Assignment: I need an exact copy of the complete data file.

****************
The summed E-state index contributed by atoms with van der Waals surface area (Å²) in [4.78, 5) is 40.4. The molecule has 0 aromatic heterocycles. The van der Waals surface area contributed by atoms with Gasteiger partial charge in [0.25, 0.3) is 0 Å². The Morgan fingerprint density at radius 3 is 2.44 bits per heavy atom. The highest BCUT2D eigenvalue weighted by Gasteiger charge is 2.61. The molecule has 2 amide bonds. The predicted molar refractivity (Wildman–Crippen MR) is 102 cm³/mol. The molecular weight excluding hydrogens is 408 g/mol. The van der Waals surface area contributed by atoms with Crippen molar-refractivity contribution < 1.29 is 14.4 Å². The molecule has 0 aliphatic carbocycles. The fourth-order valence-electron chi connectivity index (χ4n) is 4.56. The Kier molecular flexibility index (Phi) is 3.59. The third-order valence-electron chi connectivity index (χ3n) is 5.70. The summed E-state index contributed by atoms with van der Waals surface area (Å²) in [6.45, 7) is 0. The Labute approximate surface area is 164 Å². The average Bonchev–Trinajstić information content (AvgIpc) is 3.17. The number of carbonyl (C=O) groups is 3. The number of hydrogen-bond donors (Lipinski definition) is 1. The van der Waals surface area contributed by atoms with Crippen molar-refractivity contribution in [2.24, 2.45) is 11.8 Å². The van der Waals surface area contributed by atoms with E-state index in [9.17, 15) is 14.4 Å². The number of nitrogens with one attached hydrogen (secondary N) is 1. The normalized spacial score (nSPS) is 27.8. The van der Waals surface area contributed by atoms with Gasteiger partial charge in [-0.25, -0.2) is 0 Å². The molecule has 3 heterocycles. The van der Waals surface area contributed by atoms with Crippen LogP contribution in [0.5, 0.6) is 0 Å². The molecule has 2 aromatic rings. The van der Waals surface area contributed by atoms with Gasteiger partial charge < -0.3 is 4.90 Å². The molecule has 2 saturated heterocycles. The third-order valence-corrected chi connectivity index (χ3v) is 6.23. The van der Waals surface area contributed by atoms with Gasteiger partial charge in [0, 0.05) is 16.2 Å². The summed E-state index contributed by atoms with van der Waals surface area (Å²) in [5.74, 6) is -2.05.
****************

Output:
The summed E-state index contributed by atoms with van der Waals surface area (Å²) in [4.78, 5) is 40.4. The molecule has 0 aromatic heterocycles. The van der Waals surface area contributed by atoms with Gasteiger partial charge in [0.25, 0.3) is 0 Å². The Morgan fingerprint density at radius 3 is 2.44 bits per heavy atom. The highest BCUT2D eigenvalue weighted by Gasteiger charge is 2.61. The molecule has 2 amide bonds. The predicted molar refractivity (Wildman–Crippen MR) is 102 cm³/mol. The molecular weight excluding hydrogens is 408 g/mol. The van der Waals surface area contributed by atoms with Crippen molar-refractivity contribution < 1.29 is 14.4 Å². The molecule has 0 aliphatic carbocycles. The fourth-order valence-electron chi connectivity index (χ4n) is 4.56. The Kier molecular flexibility index (Phi) is 3.59. The third-order valence-electron chi connectivity index (χ3n) is 5.70. The summed E-state index contributed by atoms with van der Waals surface area (Å²) in [6.45, 7) is 0. The Labute approximate surface area is 164 Å². The average Bonchev–Trinajstić information content (AvgIpc) is 3.17. The number of carbonyl (C=O) groups is 3. The number of hydrogen-bond donors (Lipinski definition) is 1. The van der Waals surface area contributed by atoms with Crippen molar-refractivity contribution in [2.24, 2.45) is 11.8 Å². The van der Waals surface area contributed by atoms with E-state index in [9.17, 15) is 14.4 Å². The number of nitrogens with one attached hydrogen (secondary N) is 1. The normalized spacial score (nSPS) is 27.8. The van der Waals surface area contributed by atoms with Gasteiger partial charge in [-0.25, -0.2) is 0 Å². The molecule has 3 heterocycles. The van der Waals surface area contributed by atoms with Crippen LogP contribution in [0.5, 0.6) is 0 Å². The molecule has 2 aromatic rings. The van der Waals surface area contributed by atoms with Gasteiger partial charge < -0.3 is 4.90 Å². The molecule has 2 saturated heterocycles. The third-order valence-corrected chi connectivity index (χ3v) is 6.23. The van der Waals surface area contributed by atoms with Gasteiger partial charge in [0, 0.05) is 16.2 Å². The summed E-state index contributed by atoms with van der Waals surface area (Å²) in [5.74, 6) is -2.05.